The hyper-individualism of neoliberal theory, D’Eramo explains, insists that we are all entrepreneurs, and thus there are no classes, as those with no capital are still ‘owners of ourselves’, possessing ‘our own human capital … our own enterprise’ (p.31). Through these bogus intellectual moves, not only class, but exploitation and alienation as concepts are lost, which ‘in turn, undermines the workers’ movement’ (p.32). Insofar as these ideas have been generalised in society, this is true, but D’Eramo takes it as given that the ‘totalising’ ambition of neoliberal ideology has been achieved. Throughout, large claims are made to this effect, as for example:

‘Today, it is commonly held that anyone with a permanent contract with “social benefits” attached is considered to be privileged’ and also that ‘the social state is already dead in the consciousness of those who should benefit from it’ (p.91).

D’Eramo is explicit in concentrating on America, for which some of these assertions may fit better, but they are surely too broad to accept at face value, even so. They are certainly what the right wants everyone to believe, so that anyone who disagrees will feel isolated. However, given recent successes in unionising casualised workers, at Amazon and elsewhere, or the drivers of the ADCU for example, it seems clear that neoliberal ideas have not, in fact,been universally generalised.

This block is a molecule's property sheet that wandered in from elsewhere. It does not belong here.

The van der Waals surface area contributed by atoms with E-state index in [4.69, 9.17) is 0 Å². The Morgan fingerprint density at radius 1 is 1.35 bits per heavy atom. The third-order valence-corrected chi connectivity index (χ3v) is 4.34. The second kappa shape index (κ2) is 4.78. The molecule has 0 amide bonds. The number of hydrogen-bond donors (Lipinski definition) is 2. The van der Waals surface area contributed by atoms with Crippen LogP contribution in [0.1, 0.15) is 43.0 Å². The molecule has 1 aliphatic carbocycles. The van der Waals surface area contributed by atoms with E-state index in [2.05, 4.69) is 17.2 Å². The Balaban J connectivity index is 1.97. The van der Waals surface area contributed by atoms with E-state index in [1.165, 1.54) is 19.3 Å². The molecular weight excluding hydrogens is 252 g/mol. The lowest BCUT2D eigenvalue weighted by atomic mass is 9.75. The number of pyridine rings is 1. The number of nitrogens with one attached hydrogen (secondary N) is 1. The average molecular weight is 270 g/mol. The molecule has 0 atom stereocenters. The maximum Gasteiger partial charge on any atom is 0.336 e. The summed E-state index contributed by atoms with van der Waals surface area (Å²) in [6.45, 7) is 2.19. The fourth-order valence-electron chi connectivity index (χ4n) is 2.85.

D’Eramo is lucid and convincing when dissecting the logic and consequences of neoliberal thinking, including its failure to understand the differences in systems between higher and lower levels of organisation (p.202). This renders neoliberal ideologues’ attempts to extend its individualistic market logic across to all social spheres and intellectual disciplines untenable and actually ridiculous, although that has not stopped the flow of reductive thinking pouring out of the thinktanks. However, the problem is not the intellectual vacuity of project, but rather its social power.

The same issue arises in the discussion of the foundational principle of neoclassical economics, which is the notion of ‘utility’. This was intended as a replacement for the concept of value, which, after Marx, economists rejected due to its dangerous theoretical consequences. The replacement, ‘utility’, is hopelessly circular, as has been noted by many heterodox economists; a commodity is of use, therefore it sells, indicating its ‘utility’ (pp.198-9). The purpose of the concept is, however, to enable obfuscating statistical calculations around ‘marginal utility’, so its obvious theoretical failings have not mattered to mainstream economists at all. The issue is therefore the institutional ability of neoclassical economists to dominate the profession, rather than the intellectual content of the doctrine in itself.